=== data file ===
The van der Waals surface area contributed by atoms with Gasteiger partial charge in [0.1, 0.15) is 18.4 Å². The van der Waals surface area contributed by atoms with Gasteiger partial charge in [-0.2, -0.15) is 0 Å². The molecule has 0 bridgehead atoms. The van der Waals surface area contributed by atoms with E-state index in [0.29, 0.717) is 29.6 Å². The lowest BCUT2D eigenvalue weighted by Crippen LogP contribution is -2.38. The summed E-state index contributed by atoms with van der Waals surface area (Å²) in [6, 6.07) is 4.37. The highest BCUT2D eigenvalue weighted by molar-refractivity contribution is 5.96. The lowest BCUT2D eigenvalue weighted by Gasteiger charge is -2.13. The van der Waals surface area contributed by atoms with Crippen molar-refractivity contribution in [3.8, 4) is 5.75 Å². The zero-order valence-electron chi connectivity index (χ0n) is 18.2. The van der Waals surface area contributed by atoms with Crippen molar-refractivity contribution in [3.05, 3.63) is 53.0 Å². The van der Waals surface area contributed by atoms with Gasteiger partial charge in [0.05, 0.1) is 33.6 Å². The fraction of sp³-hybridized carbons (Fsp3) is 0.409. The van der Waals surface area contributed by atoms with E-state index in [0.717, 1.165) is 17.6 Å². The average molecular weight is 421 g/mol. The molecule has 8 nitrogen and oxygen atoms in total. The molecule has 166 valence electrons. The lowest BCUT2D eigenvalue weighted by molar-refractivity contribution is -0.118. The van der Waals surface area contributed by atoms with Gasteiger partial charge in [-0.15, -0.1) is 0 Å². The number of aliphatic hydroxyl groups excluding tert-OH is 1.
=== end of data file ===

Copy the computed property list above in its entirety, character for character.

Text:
The van der Waals surface area contributed by atoms with Gasteiger partial charge in [0.1, 0.15) is 18.4 Å². The van der Waals surface area contributed by atoms with Gasteiger partial charge in [-0.2, -0.15) is 0 Å². The molecule has 0 bridgehead atoms. The van der Waals surface area contributed by atoms with E-state index in [0.29, 0.717) is 29.6 Å². The lowest BCUT2D eigenvalue weighted by Crippen LogP contribution is -2.38. The summed E-state index contributed by atoms with van der Waals surface area (Å²) in [6, 6.07) is 4.37. The highest BCUT2D eigenvalue weighted by molar-refractivity contribution is 5.96. The lowest BCUT2D eigenvalue weighted by Gasteiger charge is -2.13. The van der Waals surface area contributed by atoms with Crippen molar-refractivity contribution in [3.8, 4) is 5.75 Å². The zero-order valence-electron chi connectivity index (χ0n) is 18.2. The van der Waals surface area contributed by atoms with Crippen molar-refractivity contribution in [3.05, 3.63) is 53.0 Å². The van der Waals surface area contributed by atoms with Gasteiger partial charge in [0.05, 0.1) is 33.6 Å². The fraction of sp³-hybridized carbons (Fsp3) is 0.409. The van der Waals surface area contributed by atoms with E-state index in [0.717, 1.165) is 17.6 Å². The average molecular weight is 421 g/mol. The molecule has 8 nitrogen and oxygen atoms in total. The molecule has 166 valence electrons. The lowest BCUT2D eigenvalue weighted by molar-refractivity contribution is -0.118. The van der Waals surface area contributed by atoms with Gasteiger partial charge in [-0.15, -0.1) is 0 Å². The number of aliphatic hydroxyl groups excluding tert-OH is 1.